#writing #editing #revising #TheWolfcatChronicles #OneOverX #FriedWindows

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Progress on The Wolfcat Chronicles

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A couple of days ago I completed the most recent revision of the first book of The Wolfcat Chronicles, The Spectre’s Warning. I have submitted it to my publisher. Since this will be my third book with Pandamoon Publishing (if it is contracted) it is not the next one in the queue. When and if it is acquired, I’ll let everyone know and a tentative publication date when that information is available. For now I’m seven chapters into revising the second book of the series, A Warrior’s Heart.

I know I have discussed the evolution of The Chronicles previously on this blog, but as I continue to grow in followers, I wanted to sort of bring the whole story together in one place and say a few things about how the series came about.

Whenever I tell people I have a book almost always they ask what it’s about? And if the conversation continues beyond that, invariably the question comes up, where did you get that idea? I’m offering the answer to both here and now for future reference.

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The beginning of The Wolfcat Chronicles can be traced back to a creative writing course I took in the spring semester of 1977 at Purdue University. On January 13th, I submitted a character profile as an assignment. It pretty much described a wolfcat. As my instructor hated science fiction/fantasy he picked it apart. First of all, how could there possibly be a creature with he attributes of a wolf, cat and human? I proposed something along the lines of gene splicing but received laughs from the other down of so would be writers in the classroom. My response that anything is possible in fiction was unsatisfactory to one and all. I received a C for the assignment and suffered through the remainder of the course listening to the instructor pontificate about how choosing writing as a career is anything by lucrative (which is true) and that it is next to impossible to get a book published (which was true for him).

Also I spent most of my time in class justifying why I wrote what I wrote as part of in class critiques on writing assignments. You see, my dialogue wasn’t realistic enough to satisfy anyone else in the class – not their their writing was better, mind you. I took that last part to heart, though, and have spent a good deal of effort over the years getting a better feel for dialogue. As a result, I’m told the dialogue in my stories is pretty good.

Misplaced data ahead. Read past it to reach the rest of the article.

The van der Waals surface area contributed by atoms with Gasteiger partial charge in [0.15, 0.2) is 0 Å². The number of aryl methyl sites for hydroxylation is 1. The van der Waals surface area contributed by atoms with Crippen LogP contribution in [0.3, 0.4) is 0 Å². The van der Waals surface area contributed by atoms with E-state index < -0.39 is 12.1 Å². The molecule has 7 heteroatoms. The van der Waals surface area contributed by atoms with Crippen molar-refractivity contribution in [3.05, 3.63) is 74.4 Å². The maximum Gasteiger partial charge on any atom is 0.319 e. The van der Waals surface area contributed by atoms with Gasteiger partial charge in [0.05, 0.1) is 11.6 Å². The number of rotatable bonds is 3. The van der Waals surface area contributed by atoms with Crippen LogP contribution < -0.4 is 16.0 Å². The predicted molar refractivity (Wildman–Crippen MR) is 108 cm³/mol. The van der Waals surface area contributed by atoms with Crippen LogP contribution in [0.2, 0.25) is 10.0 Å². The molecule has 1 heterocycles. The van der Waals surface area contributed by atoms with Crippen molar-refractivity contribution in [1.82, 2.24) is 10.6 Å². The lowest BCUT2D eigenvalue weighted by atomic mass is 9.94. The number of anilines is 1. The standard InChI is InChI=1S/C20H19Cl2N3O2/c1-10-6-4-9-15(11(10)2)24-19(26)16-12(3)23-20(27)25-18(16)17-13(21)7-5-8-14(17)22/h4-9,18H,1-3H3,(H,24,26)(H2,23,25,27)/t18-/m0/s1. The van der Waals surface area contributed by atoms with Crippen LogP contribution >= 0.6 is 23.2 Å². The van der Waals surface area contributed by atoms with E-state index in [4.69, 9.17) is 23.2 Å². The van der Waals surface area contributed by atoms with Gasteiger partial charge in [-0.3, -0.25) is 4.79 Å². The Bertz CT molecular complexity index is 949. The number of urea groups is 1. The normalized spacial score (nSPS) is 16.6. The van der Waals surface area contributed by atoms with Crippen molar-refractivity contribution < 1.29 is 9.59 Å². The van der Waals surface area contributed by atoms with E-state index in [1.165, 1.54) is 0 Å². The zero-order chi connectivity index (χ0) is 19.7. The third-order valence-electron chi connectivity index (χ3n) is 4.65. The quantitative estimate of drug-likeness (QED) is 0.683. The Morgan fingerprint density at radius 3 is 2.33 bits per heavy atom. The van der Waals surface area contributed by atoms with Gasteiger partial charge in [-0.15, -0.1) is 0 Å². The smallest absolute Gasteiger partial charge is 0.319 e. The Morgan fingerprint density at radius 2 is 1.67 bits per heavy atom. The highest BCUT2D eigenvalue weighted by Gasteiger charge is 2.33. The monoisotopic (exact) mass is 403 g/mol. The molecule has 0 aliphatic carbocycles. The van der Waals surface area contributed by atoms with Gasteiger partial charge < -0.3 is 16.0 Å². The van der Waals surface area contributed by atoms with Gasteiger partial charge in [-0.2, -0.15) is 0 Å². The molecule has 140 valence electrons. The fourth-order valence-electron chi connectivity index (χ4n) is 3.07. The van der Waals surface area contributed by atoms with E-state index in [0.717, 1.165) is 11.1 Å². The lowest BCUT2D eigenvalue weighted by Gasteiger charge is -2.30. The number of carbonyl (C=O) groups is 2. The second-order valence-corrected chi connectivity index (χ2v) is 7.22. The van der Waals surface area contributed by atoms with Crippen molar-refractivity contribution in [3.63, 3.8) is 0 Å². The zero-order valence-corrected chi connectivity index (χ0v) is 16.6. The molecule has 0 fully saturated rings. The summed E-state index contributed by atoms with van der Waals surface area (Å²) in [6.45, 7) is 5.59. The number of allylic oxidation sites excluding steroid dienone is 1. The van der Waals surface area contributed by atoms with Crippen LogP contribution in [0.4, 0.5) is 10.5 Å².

Anyway, the first novel I wrote was titled Tarot. The characters were based on the major arcana of the fortune telling cards. Of course it was a fantasy story. How could it not be, right? I banged out a typewritten manuscript in 1978. A couple of friends read it and thought it was pretty good. I even thought about having several copies made at the campus bookstore and submitting it to publishers. Realize that back then each page of a manuscript had to be xerox copied.

At some point I decided to read it and as a direct result had serious doubts about my ability to write a decent story. In other words, after the euphoria of having finished something that was novel length had subsided reality set in and I could see the novel in progress for what it was – a lame, pretentious, uninspiring piece of crap. Having said that, I kept the manuscript and still have it stored in a box somewhere. If I ever feel like being humbled, I can always pull it out and read a few pages.

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I’ve come a long way on my journey to be a writer.

There are a few things that survive from the story line of Tarot, though. And they found their ways into One Over X, my first publication, and The Wolfcat Chronicles, my current major project.

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While I was revising One Over X in the summer of the 2000, about a year before it was published, I spent some of my free time online with several other people in an IRC chatroom. A lot of those folks played Dungeons and Dragons back int he day. They had invented a role playing game where we were all members of a wolf pack. We wrote our profiles and carried out adventures, some of them pretty humorous.